Crunched for Time?
By Khristine Clark Hammond, MS CSCS
If you’re the kind of person who thinks that a long exercise session is like a bad first date (they drag on and on and are a big waste of time), then here’s good news! You can squeeze in a great full body workout in less time than you think.
When it comes to strength training, using multi-jointed exercises will help you get the most out of your limited time. You are probably wondering "what the heck is a multi-jointed exercise?" Well, a multi-jointed exercise is one that uses movement across two or more joints, such as the squat. The squat involves the ankles, knees, hips, and spine. As a result, it incorporates all of the muscles in the lower body. An example of a single jointed exercise would be the knee extension. In this case, the knee is the only joint involved and the quads are the only targeted muscle group. Multi-jointed exercises are functional because they closely simulate the way the body actually moves. Think about it. When you move your body, you don’t move one muscle or one joint at a time. When you use multi-jointed exercises you get more results for your time investment because you are working multiple muscle groups together.
Next time you find yourself crunched for time, use this short and effective full body strength training workout. Before beginning any exercise program, it is recommended that you consult with your healthcare provider. It includes three exercises. Perform 2-3 sets of 10-15 repetitions. Make sure that you use a challenging amount of weight with each exercise but remember form is the key. Don’t waste your precious time just going through the motions.
Squat with a Shoulder Press This exercise works the quads, hamstrings, glutes, and shoulders.
- Standing with the feet hip width apart, hold medium to heavy dumbbells at your side. Remember to keep your knees and toes pointed forward.
- Leading with your hips, inhale as you sit back into a squat. Be sure that your knees stay behind your toes.
- Exhale and press through the heels as you extend the knees and hips. As the knees and hips are being extended, push the arms overhead with your palms facing forward.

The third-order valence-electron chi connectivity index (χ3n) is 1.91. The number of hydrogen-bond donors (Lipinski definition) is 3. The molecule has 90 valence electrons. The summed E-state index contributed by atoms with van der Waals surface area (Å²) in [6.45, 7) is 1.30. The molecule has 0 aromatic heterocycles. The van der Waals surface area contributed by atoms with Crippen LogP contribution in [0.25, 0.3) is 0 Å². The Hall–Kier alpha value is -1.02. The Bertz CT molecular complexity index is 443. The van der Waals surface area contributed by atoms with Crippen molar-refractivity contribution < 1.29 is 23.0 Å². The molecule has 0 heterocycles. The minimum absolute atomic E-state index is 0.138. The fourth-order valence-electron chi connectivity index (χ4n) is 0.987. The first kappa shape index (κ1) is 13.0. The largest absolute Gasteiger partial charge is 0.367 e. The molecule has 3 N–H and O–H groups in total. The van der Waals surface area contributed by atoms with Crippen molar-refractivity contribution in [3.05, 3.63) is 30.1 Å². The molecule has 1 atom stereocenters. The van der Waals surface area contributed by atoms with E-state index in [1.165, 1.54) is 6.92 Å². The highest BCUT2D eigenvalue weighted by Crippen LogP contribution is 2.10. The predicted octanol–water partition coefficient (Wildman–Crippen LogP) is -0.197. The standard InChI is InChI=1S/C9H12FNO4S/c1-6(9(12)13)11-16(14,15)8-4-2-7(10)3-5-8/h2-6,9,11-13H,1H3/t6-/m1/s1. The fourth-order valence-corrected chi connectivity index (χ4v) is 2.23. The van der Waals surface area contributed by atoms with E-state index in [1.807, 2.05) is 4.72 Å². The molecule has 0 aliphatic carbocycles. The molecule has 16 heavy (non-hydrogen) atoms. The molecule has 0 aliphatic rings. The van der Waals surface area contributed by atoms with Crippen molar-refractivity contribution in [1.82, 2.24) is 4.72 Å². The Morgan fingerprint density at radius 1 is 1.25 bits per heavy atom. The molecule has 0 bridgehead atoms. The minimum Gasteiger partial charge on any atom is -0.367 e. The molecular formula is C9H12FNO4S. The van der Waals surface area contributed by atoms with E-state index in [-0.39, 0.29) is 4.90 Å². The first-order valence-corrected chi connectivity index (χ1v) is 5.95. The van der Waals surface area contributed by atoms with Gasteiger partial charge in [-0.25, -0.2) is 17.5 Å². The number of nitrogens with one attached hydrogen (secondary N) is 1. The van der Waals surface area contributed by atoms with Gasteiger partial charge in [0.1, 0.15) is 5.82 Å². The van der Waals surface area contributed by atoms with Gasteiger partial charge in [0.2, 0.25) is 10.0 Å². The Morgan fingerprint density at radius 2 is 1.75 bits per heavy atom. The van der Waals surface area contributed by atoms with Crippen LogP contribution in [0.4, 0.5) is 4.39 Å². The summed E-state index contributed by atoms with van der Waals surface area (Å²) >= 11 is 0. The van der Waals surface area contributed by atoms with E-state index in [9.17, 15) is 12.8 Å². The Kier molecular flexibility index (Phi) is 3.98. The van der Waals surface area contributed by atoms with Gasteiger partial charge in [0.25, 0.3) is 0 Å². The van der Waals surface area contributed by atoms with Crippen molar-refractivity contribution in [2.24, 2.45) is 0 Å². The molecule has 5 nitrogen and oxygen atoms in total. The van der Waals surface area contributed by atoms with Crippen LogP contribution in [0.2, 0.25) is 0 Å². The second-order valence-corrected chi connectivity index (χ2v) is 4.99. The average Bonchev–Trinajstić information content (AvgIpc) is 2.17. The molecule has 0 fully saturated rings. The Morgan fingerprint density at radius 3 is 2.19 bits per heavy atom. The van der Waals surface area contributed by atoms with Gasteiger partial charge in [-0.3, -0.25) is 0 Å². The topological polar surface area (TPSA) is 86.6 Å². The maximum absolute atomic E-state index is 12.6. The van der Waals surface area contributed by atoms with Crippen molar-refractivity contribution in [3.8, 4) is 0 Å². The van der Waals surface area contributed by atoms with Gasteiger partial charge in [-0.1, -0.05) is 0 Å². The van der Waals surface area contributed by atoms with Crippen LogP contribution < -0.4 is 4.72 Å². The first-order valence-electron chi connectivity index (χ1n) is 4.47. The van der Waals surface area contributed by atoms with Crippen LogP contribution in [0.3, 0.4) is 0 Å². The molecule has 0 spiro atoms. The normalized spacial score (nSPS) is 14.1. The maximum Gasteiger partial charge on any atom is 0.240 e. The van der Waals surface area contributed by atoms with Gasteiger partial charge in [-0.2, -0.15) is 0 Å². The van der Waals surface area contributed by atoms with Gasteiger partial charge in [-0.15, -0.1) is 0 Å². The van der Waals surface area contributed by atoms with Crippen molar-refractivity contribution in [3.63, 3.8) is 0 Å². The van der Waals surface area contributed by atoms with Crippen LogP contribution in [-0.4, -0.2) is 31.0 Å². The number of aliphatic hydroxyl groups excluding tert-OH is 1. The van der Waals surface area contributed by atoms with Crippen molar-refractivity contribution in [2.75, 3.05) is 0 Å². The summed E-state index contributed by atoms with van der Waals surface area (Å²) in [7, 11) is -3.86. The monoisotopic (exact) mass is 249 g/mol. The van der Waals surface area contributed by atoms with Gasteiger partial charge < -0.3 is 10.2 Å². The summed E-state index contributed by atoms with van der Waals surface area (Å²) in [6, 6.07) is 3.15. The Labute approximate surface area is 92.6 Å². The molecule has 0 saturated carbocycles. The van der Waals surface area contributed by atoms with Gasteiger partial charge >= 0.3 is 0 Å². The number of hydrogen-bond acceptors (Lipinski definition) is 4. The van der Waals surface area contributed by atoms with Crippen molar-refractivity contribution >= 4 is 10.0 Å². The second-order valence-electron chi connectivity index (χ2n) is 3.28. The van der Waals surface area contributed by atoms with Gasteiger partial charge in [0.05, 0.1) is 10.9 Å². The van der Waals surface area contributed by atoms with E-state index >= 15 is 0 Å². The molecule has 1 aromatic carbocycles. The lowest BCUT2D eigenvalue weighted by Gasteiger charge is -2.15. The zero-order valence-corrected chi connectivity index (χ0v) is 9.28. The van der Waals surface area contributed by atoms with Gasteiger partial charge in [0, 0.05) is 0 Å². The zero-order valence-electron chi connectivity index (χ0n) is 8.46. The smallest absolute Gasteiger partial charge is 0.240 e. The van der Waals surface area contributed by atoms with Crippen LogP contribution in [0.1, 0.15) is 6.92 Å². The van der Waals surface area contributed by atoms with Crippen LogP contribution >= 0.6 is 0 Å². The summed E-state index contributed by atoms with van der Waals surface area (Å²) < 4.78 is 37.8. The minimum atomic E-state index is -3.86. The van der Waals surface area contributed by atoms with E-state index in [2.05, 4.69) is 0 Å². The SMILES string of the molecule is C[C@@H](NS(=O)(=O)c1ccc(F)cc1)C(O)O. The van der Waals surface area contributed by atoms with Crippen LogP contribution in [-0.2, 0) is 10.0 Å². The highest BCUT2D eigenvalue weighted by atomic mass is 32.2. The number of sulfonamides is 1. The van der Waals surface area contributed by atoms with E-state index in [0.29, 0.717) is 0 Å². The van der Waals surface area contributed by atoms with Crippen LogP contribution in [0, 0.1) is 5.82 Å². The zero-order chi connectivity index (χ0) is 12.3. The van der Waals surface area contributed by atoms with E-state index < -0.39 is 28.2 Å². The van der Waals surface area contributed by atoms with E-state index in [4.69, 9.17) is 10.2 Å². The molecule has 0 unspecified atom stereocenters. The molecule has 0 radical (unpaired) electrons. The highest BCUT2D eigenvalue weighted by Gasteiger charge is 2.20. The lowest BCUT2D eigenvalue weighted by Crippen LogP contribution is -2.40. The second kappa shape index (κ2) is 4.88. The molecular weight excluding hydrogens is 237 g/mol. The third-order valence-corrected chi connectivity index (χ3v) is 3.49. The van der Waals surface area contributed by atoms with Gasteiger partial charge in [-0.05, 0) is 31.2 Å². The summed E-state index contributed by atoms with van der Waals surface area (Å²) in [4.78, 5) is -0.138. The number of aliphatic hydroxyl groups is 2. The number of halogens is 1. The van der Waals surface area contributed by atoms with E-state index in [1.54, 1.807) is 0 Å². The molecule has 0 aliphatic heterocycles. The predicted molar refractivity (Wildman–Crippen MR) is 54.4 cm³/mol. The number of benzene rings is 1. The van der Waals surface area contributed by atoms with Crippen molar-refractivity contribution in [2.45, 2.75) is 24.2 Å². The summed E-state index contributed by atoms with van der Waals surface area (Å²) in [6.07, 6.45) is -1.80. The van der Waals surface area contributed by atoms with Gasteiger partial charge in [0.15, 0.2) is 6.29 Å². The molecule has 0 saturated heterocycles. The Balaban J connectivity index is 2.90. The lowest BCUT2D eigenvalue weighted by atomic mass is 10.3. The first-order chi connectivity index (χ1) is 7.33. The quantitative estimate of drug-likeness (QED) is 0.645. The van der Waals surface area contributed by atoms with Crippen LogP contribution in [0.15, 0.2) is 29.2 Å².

Bent Over Barbell Row This exercise works the lats, upper back, rear delts, and biceps.
- Stand with your feet shoulder width or slightly wider. Bend down and grasp the bar with an overhand grip. Your hands should be positioned a little wider than shoulder width and your arms should be straight.
- Bend your knees at an angle between 90 and 180 degrees. Contract your core and stabilize your spine in a straight or flat back position. Keep your shoulders away from the ears.
- Inhale and then as you exhale, pull the barbell toward your body. Remember to lead with your elbows. You should feel your shoulder blades squeezing together. Aim to touch the barbell just below your rib cage.
- Inhale and return to the starting position.
Barbell Bench Press This exercise works the chest, shoulders, and triceps.
- Lie down on a bench. Contract your deep core muscles to stabilize your torso. Try to maintain a neutral spine and pelvis. Do not arch your back during this exercise.
- Begin with the barbell hovering just over the chest at the nipple line. The elbows are bent and the hands should be placed on the bar a little wider than shoulder width. Inhale.
- Exhale and contract the chest and push the bar straight up over the chest. Do not lock the elbows out at the top of the exercise.
- Inhale. Bend your elbows and lower the bar back to the starting position.
It is recommended that you begin a strength training routine with a professional first to be sure that you are using proper form, appropriate weight and that you modify based on any prior conditions such as back or knee problems. The time you spend will become visible.